Butch Hancock: Finding the Unexpected by Caitlin Haskell

Added on by Shona Masarin.

This essay was written in conjunction with Butch Hancock on view at CUE Art Foundation October 18 - December 1, 2007.

"They'll tell you to expect the unexpected

But nobody ever tells you where it's hid." [1]

-       The Flatlanders    

On 25 acres near the Chisos Mountains in remote southwest Texas, Butch Hancock has been building an undulating solar-powered structure out of aluminum cans and concrete. The expanding network of variously proportioned domes and flowing lines reflects their maker's admiration for Antonio Gaudí and Buckminster Fuller, yet this building-dubbed the "Elefante" for its round shape and ashen color-is more than a fanciful tribute to two pioneering designers. It is a home and a working studio, a place where Hancock and his family can both pursue and inhabit an unconventional exploration of form.

For the past 40 years, Hancock, who is best known as an accomplished songwriter and member of the legendary Texas band the Flatlanders, has conceived eccentric experiments like the Elefante to engage his mind and hands while "discovering what the universe is up to and what our place in it might be."[2]Often his experiments have brought to light whimsical aspects of the natural world, for example, the realization that popcorn kernels under magnification exhibit intricate coral-like structures. These serendipitous finds have encouraged Hancock to approach life with an eye for discovery whether at home or on the road, and to hold in regard what others might deem outlandish. As he puts it, "I've always loved the idea of being a guinea pig, especially in something that I might be able to initiate."[3]

As a teenager in Lubbock, Texas, in the late 1960s, Hancock had plenty of time for speculation. West Texas, where he drove a tractor for his father's earth-moving company, provided an expanse of equal parts ground and sky. With no trees or hills to interrupt his field of vision, Hancock found that he could indulge in extended contemplation. "Any idea you had out there," he recalls, "you were kind of stuck with it for awhile."[4]  This landscape, completely void of distractions, offered unique intellectual freedom. It was a place where someone raised in the Baptist Church might come to write lyrics with Buddhist affinity-"The wind knows how we used to be here now"-or reach the profound conclusion, "Babe, you're just a wave, you're not the water."[5]


There are any number of approaches a person can follow when learning a creative discipline, and Hancock's diverse exhibition of photography and pen-and-ink drawings at the Cue Art Foundation demonstrates that he is an artist who has tried quite a few. You could attend a program that offers instruction in a particular discipline, as Hancock did to learn architecture. Alternatively, you could study something else-anything else-and apply what you've learned in the extraneous field to your creative practice. We could fairly call the later Hancock's preference.

Although Hancock's music has attracted fans from around the world, we can locate his creative origin in Lubbock's open fields. Butch tells the story of bringing a harmonica to work as a young man so that he could tune his tractor to the key of G and write songs as he crisscrossed the desolate terrain.[6] Just as tractor driving in West Texas presented Hancock with vast emptiness ripe for population with rhythm and verse, it likewise encouraged the development of his visual faculties through an increased sensitivity to optical stimuli and the frequencies at which they occurred. Hancock's earliest film provides a case in point. Thirty Miles from Clarendon to Claude (1975-78) is a stop-motion Super-8 movie, which Hancock filmed from a car window as he drove across uneventful Texas roads. By decreasing the frequency at which he captured frames, Hancock seemed to accelerate the pace at which life passed. The change in speeds revealed new aspects of familiar territory. As his viewer traveled at rates well beyond those of an automobile, "telephone poles would start to wiggle along the side of the road... [and] suddenly the utility poles became an organism."[7]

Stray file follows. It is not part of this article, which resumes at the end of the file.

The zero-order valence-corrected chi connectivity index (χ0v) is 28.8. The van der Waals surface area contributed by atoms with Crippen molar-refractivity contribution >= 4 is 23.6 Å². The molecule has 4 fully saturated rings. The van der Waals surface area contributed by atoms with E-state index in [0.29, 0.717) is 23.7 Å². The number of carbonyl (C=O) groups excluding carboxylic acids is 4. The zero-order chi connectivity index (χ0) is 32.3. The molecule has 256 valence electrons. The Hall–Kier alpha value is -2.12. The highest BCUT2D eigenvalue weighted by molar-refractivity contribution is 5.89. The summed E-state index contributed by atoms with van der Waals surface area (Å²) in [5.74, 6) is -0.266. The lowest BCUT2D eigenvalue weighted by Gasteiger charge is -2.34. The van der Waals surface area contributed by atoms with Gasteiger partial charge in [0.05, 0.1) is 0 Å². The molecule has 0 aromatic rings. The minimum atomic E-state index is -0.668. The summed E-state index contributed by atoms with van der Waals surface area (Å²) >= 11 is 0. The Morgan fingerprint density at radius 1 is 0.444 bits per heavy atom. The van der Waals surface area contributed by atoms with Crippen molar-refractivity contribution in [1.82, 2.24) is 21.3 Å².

The transformation of ubiquitous roadside poles into magical, quasi-organic forms approximates the conversion that occurs in Hancock's drawings. An image like Tooth House (1977), for example, began with the haphazard placement of a dozen twisting pen strokes on a 14-by-17-inch page. Working with black Bic ballpoint pen on low-grade paper, Hancock created this image by using "an unknown source," which is to say, the loosely directed movement of his hand across the page. "When I'm drawing," Hancock explains, "a lot of time it's the paper that's doing the drawing." [8] Acknowledging that all of his works on paper are "curvilinear, set in landscapes and architectural in nature," Hancock allows a page to evolve without overdetermining its final state. Instead, he follows his conviction that "the job of the artist is not to get in the way of the art," and allows the nonrational energy that guided the direction of his hand to come through in the finished product.[9] External material sources, like coffee spilled on a notebook page, are also permitted to assert their presence compositionally and might be found defining a section of sky or a patch of vegetation. Hancock comes to terms with his authorial remove by acknowledging that, "these things are definitely an enigma to me, but they're a reality to me as well."[10]